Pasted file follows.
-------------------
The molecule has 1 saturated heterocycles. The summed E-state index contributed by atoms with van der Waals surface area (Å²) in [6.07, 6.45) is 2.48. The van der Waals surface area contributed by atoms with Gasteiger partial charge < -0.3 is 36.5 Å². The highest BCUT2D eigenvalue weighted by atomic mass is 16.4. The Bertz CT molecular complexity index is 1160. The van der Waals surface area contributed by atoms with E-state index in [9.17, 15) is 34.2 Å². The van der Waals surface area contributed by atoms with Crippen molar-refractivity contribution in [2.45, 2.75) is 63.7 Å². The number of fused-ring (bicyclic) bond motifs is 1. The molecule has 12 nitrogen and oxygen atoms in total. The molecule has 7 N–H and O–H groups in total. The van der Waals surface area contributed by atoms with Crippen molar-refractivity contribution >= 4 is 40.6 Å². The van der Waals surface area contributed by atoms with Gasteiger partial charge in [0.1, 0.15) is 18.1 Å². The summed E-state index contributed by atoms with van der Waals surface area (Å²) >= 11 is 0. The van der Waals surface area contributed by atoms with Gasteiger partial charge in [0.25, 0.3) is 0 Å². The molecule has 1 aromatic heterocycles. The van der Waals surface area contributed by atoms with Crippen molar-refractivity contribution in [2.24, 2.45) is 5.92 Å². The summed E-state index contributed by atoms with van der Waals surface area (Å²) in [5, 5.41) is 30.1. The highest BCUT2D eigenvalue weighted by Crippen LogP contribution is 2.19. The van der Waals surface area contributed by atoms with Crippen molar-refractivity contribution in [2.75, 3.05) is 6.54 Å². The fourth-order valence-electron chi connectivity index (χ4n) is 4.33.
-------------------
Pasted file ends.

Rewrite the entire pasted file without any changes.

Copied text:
The molecule has 1 saturated heterocycles. The summed E-state index contributed by atoms with van der Waals surface area (Å²) in [6.07, 6.45) is 2.48. The van der Waals surface area contributed by atoms with Gasteiger partial charge < -0.3 is 36.5 Å². The highest BCUT2D eigenvalue weighted by atomic mass is 16.4. The Bertz CT molecular complexity index is 1160. The van der Waals surface area contributed by atoms with E-state index in [9.17, 15) is 34.2 Å². The van der Waals surface area contributed by atoms with Crippen molar-refractivity contribution in [2.45, 2.75) is 63.7 Å². The number of fused-ring (bicyclic) bond motifs is 1. The molecule has 12 nitrogen and oxygen atoms in total. The molecule has 7 N–H and O–H groups in total. The van der Waals surface area contributed by atoms with Crippen molar-refractivity contribution >= 4 is 40.6 Å². The van der Waals surface area contributed by atoms with Gasteiger partial charge in [0.1, 0.15) is 18.1 Å². The summed E-state index contributed by atoms with van der Waals surface area (Å²) >= 11 is 0. The van der Waals surface area contributed by atoms with Gasteiger partial charge in [0.25, 0.3) is 0 Å². The molecule has 1 aromatic heterocycles. The van der Waals surface area contributed by atoms with Crippen molar-refractivity contribution in [2.24, 2.45) is 5.92 Å². The summed E-state index contributed by atoms with van der Waals surface area (Å²) in [5, 5.41) is 30.1. The highest BCUT2D eigenvalue weighted by Crippen LogP contribution is 2.19. The van der Waals surface area contributed by atoms with Crippen molar-refractivity contribution in [2.75, 3.05) is 6.54 Å². The fourth-order valence-electron chi connectivity index (χ4n) is 4.33.